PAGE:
3. Update the UI with a more user friendly (that means Icons are Optional) and modern look and feel, following common UIG's (UserInterfaceGuidelines) for 3D applications, with a high degree of customizable parameters. For example, assignment of hotkeys can be done from a list of action history, and stored as user config files along with the other configuration of the UI etc. For the actual workflow, I'm thinking in lines of a central "Hotbox" kinda thing (for those who know Maya), but implemented in a more Modo-like pop-up Pie-Menu style, so that the user can have the whole viewport for modeling or choose a more traditional "Button layout" with or without icons and hoover help as configurable options.

4. Implement new UV tools based on the existing ones and a texturing module that supports both OpenGL, and DirectX based render pipelines (GLSL/HLSL/CG), including a node based material editor.

5. Introduce a render preview window that plugs into your renderer of choice, to quickly see if the textures / materials are as they should. Also a possibility to use game engine renderer to check out the looks after that kind of tessellation. These could be selectable via a drop-down in the render window and produce different versions of the same scene, with a "history row" in the bottom part of the window, showing the cached renders from your current session, with the ability to store all or export each .EXR to a permanent disk on file. Conversion options included off course.

6. Create "state-of-the-art" documentation for the product and tools with both text and videos describing how to utilize each tool most efficiently, in addition to the standard PDF based documentation.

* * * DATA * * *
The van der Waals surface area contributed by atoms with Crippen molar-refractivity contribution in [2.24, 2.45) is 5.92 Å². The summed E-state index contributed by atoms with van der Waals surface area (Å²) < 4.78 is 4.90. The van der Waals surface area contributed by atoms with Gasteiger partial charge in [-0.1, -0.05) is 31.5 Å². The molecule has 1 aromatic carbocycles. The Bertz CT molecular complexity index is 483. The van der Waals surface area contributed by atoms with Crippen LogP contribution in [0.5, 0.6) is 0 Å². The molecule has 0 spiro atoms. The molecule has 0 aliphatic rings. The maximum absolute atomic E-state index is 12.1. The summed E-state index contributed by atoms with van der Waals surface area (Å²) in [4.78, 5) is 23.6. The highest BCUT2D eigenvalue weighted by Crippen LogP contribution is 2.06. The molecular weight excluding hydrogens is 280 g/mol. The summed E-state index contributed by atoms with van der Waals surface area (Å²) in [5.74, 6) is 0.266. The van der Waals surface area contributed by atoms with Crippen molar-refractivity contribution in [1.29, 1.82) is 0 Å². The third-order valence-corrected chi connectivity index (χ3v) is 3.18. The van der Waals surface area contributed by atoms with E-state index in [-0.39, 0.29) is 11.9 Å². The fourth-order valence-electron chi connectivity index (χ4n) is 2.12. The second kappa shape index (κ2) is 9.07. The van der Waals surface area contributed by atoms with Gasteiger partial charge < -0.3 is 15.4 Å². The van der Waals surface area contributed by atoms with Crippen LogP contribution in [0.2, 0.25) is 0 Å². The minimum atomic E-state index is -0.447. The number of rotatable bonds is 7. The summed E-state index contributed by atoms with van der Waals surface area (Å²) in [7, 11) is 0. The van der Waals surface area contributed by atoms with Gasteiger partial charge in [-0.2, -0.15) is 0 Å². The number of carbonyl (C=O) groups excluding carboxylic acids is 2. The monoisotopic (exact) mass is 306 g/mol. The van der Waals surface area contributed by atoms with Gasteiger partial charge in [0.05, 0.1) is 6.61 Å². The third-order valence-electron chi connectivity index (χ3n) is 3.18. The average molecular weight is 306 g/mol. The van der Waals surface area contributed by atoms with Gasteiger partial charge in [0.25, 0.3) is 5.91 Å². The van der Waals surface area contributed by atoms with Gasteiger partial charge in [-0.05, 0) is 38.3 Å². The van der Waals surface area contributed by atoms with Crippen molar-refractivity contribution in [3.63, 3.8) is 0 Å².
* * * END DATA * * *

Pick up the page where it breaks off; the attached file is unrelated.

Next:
I believe there is a need for such an application, that can be used as the first and second stages of a production pipeline or as a complete tool for product visualization artists, without any form of animation, rigging or sculpting tools, but "just" a basic but Professional subdivision modeler that only renders through existing established renderers, be it Open Source solutions such as Lux Render and Yafaray or commercial suites such as Mantra, MentalRay, Arnold, V-Ray and Maxwell to name a few.

Chris
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Old 01-06-2014, 03:56 PM   #17
trancerobot
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Christian Storay
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Wow, Modo sounds really good. No wonder its the standard. I especially like how the licensing is handled. I seriously hate having a license semi-permanently tied to a computer.
 
Old 01-09-2014, 09:59 PM   #18
CB_3D
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Quote:
Originally Posted by trancerobot
Wow, Modo sounds really good. No wonder its the standard. I especially like how the licensing is handled. I seriously hate having a license semi-permanently tied to a computer.


What do you mean by "standard"?